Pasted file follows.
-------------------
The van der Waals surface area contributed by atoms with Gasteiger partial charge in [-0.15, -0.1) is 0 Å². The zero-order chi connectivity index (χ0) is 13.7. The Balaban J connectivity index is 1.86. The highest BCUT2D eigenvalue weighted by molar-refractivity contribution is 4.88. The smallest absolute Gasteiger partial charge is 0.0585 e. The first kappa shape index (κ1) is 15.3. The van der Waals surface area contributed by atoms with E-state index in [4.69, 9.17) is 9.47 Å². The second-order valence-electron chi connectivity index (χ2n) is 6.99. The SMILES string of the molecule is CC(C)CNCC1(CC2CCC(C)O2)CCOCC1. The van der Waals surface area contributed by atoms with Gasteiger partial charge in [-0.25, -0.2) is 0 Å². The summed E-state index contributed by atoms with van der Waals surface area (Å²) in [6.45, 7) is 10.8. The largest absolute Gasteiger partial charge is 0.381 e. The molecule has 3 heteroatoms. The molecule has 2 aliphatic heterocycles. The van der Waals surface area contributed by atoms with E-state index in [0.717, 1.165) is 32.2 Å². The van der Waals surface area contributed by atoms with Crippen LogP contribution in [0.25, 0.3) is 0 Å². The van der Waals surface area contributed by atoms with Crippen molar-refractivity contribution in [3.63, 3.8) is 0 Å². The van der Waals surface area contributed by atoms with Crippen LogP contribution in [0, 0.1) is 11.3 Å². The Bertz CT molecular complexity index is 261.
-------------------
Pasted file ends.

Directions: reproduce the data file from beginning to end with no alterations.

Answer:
The van der Waals surface area contributed by atoms with Gasteiger partial charge in [-0.15, -0.1) is 0 Å². The zero-order chi connectivity index (χ0) is 13.7. The Balaban J connectivity index is 1.86. The highest BCUT2D eigenvalue weighted by molar-refractivity contribution is 4.88. The smallest absolute Gasteiger partial charge is 0.0585 e. The first kappa shape index (κ1) is 15.3. The van der Waals surface area contributed by atoms with E-state index in [4.69, 9.17) is 9.47 Å². The second-order valence-electron chi connectivity index (χ2n) is 6.99. The SMILES string of the molecule is CC(C)CNCC1(CC2CCC(C)O2)CCOCC1. The van der Waals surface area contributed by atoms with Gasteiger partial charge in [-0.25, -0.2) is 0 Å². The summed E-state index contributed by atoms with van der Waals surface area (Å²) in [6.45, 7) is 10.8. The largest absolute Gasteiger partial charge is 0.381 e. The molecule has 3 heteroatoms. The molecule has 2 aliphatic heterocycles. The van der Waals surface area contributed by atoms with E-state index in [0.717, 1.165) is 32.2 Å². The van der Waals surface area contributed by atoms with Crippen LogP contribution in [0.25, 0.3) is 0 Å². The van der Waals surface area contributed by atoms with Crippen molar-refractivity contribution in [3.63, 3.8) is 0 Å². The van der Waals surface area contributed by atoms with Crippen LogP contribution in [0, 0.1) is 11.3 Å². The Bertz CT molecular complexity index is 261.